Cotton is a natural fiber of great durability and strength. Each fiber is made up of twenty to thirty layers of cellulose coiled in a neat series of natural springs. When the cotton boll, or seed case is opened the fibers dry into flat, twisted, ribbon like shapes and become kinked together and interlocked. This interlocked form is ideal for spinning into fine yarn.
  • Natural plant based fiber
  • Relatively inexpensive - readily renewable
  • Light weight and soft
  • Absorbent - can soil easily
  • Ideal for low traffic & "no-shoe" areas (bedrooms/bathrooms), NOT for outdoor use
  • Spot clean with water, a clean white cloth and small amount of clear dish soap
  • Small cotton flat weaves can be washed in the washing machine (although this is not recommended)

 

Sisal:

- Natural plant fiber

- Relatively inexpensive - readily renewable

- Environmentally friendly

- Absorbant - soils easily (liquids, including water can cause stains)

- Offers beautiful texture

- Can be rough or prickly - will soften with wear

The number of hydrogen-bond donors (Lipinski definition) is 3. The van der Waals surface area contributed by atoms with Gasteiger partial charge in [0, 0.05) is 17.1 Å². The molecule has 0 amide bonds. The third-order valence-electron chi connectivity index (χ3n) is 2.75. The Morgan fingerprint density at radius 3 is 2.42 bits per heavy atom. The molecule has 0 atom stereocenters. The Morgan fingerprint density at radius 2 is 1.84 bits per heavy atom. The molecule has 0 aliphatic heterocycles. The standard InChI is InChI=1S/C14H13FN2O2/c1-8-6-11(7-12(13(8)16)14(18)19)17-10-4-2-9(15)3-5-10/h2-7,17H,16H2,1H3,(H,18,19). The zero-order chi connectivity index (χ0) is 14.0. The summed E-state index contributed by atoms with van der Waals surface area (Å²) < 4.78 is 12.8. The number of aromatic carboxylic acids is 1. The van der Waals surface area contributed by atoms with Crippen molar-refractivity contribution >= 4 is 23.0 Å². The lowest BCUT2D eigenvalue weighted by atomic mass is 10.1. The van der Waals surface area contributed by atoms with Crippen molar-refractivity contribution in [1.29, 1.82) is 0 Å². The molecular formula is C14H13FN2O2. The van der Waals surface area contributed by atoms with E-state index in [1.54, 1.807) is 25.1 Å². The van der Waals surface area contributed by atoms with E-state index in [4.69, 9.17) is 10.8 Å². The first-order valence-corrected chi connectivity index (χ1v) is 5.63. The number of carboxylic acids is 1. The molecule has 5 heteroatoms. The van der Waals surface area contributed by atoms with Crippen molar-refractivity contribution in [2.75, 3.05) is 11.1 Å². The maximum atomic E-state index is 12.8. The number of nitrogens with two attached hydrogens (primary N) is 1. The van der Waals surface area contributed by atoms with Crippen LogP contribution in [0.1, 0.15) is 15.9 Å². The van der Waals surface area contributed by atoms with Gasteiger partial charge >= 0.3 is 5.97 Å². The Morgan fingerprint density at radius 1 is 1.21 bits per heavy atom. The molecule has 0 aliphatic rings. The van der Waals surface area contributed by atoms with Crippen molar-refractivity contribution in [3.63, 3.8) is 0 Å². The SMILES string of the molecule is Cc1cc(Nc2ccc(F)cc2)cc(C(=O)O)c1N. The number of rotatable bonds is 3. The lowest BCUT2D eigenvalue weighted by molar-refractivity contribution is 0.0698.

- Ideal for areas with low spill potential - NOT for outdoor use

- Clean spills with a damp white cloth, blot do NOT rub (rubbing can cause changes in texture). Can use "Host" dry extraction powder.

 

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Jute:

  • Natural grass fiber
  • Fairly inexpensive - readily renewable
  • Absorbent - soils easily - liquids (including water) can create stains
  • Softest of the grass fibers
  • Offers a beautiful texture
  • Ideal for areas with low spill potential - NOT for outdoor use
  • Clean spills with a damp white cloth, blot do NOT rub (rubbing can cause changes in texture). Can use "Host" dry extraction powder.

 

Seagrass: 

  • Made from a hardy tropical reed
  • Has a pleasant hay-like aroma that will mostly dissipate over time
  • Fairly inexpensive - readily renewable
  • Less absorptive than other grass fibers - but will still absorb liquids
  • Ideal for low spill areas - NOT for outdoor use
  • Clean spills with a damp white cloth, blot do NOT rub (rubbing can cause changes in texture). Can use "Host" dry extraction powder

Silk:

 

  • A natural fiber produced by certain insect larvae to form cocoons